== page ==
• Science in its broadest sense, including the body of knowledge resulting from experiments, systematic observations, statistical data collection and analysis, theory and modeling, and including information from a range of fields in the physical and biological sciences, social sciences, health sciences and engineering; and,
  • Indigenous knowledge, the body of knowledge that is the result of intellectual activity and insight gained in a traditional context and adapted over time to modern situations, and which includes the methods, skills, practices, and knowledge contained in codified knowledge systems passed between generations. [2]

Principles for Evidence-based Decision-making
We call upon all Canadians, acting individually and collectively, to embrace and apply the following principles for evidence-based decision-making. These principles are both ambitious and achievable. Real-world applications exist in many Canadian jurisdictions and have been implemented in countries around the world with great success. We believe the robust implementation of these principles will result in a stronger Canada.

Principle 1
The best available evidence – produced by methods that are transparent, rigorous, and conducted with integrity[3] – should always inform decision-making in Canada.

Principle 2
Information should be openly exchanged among scientific researchers, Indigenous knowledge holders, decision makers, and the public[4].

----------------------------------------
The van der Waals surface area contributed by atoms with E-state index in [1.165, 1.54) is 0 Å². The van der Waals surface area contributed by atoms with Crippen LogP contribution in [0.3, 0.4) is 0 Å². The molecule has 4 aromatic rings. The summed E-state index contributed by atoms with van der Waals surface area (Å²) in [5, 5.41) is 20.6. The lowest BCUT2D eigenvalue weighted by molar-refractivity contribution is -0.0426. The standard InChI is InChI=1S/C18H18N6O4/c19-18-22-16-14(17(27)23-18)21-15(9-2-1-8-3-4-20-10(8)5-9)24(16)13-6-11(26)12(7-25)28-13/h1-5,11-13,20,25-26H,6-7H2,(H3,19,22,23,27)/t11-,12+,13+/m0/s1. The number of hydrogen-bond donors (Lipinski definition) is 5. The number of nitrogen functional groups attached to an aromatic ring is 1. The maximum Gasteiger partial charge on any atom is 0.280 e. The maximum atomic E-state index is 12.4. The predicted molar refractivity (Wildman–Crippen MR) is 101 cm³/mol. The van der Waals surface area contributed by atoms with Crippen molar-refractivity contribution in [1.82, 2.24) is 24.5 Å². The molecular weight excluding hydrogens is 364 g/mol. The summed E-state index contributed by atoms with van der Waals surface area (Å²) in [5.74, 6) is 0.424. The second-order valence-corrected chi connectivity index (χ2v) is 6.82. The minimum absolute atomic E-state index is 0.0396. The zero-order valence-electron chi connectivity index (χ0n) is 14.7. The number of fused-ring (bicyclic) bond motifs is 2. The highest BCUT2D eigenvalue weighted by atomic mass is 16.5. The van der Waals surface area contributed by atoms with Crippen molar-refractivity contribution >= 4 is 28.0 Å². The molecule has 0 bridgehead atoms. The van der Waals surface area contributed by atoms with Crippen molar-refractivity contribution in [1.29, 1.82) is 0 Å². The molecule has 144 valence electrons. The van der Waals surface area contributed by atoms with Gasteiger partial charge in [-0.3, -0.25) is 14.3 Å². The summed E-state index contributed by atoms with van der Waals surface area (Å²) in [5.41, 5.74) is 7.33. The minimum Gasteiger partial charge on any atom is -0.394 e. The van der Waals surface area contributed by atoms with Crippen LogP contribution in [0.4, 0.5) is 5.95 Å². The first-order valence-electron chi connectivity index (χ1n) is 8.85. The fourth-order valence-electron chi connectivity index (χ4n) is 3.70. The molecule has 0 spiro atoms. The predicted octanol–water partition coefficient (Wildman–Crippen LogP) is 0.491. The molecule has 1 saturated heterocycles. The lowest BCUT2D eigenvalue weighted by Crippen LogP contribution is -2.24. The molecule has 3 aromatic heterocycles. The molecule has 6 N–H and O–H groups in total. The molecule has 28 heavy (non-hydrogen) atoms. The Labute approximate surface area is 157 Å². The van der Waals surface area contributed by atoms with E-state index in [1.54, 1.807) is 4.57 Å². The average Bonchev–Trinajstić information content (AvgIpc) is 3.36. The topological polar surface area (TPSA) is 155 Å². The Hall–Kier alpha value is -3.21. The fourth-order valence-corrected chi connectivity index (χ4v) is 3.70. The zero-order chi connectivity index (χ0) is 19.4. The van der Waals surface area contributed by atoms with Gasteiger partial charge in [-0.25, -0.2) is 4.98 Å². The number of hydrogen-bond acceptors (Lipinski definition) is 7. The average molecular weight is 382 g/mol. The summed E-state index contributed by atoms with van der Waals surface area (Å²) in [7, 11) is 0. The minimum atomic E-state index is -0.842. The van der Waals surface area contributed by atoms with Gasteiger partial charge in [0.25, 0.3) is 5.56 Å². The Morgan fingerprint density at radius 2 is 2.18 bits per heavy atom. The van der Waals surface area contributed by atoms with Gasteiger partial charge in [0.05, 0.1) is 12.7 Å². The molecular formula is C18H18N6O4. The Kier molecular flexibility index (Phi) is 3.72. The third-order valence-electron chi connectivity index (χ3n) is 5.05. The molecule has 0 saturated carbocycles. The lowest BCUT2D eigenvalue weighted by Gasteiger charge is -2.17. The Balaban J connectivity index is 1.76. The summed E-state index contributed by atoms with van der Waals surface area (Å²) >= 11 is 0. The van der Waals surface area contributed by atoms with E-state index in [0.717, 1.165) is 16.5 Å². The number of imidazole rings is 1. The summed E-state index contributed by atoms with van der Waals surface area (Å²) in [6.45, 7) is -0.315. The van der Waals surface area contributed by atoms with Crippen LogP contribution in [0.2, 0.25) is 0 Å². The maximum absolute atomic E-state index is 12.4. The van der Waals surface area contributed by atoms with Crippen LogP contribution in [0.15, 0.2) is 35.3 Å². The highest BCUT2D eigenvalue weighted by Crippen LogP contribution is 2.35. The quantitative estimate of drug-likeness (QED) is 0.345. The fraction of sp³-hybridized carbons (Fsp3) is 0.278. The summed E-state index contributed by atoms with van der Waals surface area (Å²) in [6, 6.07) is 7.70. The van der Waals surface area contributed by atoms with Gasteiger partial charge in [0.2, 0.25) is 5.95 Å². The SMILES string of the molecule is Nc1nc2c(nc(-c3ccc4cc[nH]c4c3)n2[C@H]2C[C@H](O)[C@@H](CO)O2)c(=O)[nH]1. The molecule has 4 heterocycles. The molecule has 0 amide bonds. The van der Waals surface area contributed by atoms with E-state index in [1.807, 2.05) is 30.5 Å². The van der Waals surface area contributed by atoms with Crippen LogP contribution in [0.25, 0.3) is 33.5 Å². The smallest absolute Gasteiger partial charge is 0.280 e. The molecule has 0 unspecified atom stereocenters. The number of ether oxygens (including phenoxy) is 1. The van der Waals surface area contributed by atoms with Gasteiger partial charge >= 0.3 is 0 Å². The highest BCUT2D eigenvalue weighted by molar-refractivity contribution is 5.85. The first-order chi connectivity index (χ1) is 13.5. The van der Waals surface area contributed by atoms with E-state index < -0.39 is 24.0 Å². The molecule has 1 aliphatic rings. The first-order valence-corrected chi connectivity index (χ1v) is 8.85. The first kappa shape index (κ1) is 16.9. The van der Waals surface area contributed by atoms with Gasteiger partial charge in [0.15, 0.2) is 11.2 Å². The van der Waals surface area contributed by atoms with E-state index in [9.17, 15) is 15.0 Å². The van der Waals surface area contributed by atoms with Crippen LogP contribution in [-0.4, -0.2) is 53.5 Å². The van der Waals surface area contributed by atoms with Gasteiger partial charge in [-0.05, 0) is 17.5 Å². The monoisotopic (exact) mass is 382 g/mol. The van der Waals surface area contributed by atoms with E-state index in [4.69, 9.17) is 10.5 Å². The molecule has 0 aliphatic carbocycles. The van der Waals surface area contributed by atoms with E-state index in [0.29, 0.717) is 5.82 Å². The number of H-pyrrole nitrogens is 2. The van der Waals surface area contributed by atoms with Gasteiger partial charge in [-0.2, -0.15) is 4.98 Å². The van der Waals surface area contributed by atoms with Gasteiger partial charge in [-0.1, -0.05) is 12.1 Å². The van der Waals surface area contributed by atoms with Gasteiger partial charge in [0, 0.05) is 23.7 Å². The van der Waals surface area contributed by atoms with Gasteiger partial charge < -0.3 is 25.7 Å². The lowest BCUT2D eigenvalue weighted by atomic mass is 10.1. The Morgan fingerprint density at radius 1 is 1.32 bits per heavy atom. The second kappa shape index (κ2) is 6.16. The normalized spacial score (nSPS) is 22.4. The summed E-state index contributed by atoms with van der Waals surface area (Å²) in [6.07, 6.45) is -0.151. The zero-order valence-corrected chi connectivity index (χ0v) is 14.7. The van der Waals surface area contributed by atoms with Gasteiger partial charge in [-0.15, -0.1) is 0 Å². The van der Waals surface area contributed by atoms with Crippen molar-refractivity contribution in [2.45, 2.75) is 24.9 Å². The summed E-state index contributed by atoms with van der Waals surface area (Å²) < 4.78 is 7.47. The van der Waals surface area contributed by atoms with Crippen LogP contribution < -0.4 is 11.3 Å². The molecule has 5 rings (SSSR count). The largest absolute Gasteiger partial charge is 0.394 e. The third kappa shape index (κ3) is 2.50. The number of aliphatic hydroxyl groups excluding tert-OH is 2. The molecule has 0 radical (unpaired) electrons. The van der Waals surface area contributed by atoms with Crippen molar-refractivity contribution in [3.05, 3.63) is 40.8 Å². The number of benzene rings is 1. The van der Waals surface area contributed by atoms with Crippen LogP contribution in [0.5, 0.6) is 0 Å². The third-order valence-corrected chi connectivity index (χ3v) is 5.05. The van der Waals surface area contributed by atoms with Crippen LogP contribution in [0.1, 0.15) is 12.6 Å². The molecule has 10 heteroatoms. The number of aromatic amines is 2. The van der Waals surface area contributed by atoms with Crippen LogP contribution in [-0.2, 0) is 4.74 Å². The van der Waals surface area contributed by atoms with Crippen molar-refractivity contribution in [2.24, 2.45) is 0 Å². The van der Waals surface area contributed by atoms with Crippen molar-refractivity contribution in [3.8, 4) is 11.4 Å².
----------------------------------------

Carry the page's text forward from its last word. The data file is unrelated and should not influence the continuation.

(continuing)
Principle 3
Research results should be preserved, protected, interpreted and shared in a way that is broadly
understandable and accessible.

Principle 4
Decision-making processes, and the manner in which evidence informs them, should be transparent and routinely evaluated.

1. E.g., Professional Institute of the Public Service in Canada (2013) www.pipsc.ca/portal/page/portal/website/issues/science/bigchill; Voices-Voix Coalition (2015) http://voices-voix.ca/sites/voices-voix.ca/files/dismantlingdemocracy_voicesvoix.pdf

2. There are many definitions of indigenous knowledge; we use one adapted from the World Intellectual Property Organization

3. By “integrity” in the use of science and Indigenous knowledge, we mean that public policies are built upon the best available, most relevant knowledge resources and that the transfer and use of knowledge in policy and decision-making is transparent. Integrity in the use of knowledge
in policy-making also requires integrity in the production of knowledge, that is, adhering to professional, ethical, and disciplinary standards in the production of scientific knowledge and codified cultural standards in the production of Indigenous knowledge.

4. Except in rare cases of demonstrated concern regarding privacy and security. For an overview of open access principles see “Concepts of Openness and Open Access” (UNESCO 2015 http://unesdoc.unesco.org/images/0023/002322/232207E.pdf).

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  1. […] of a Science Librarian blog loosely links science integrity and the 2015 federal election in his Sept. 30, 2015 posting about a new project (Note: Links have been […]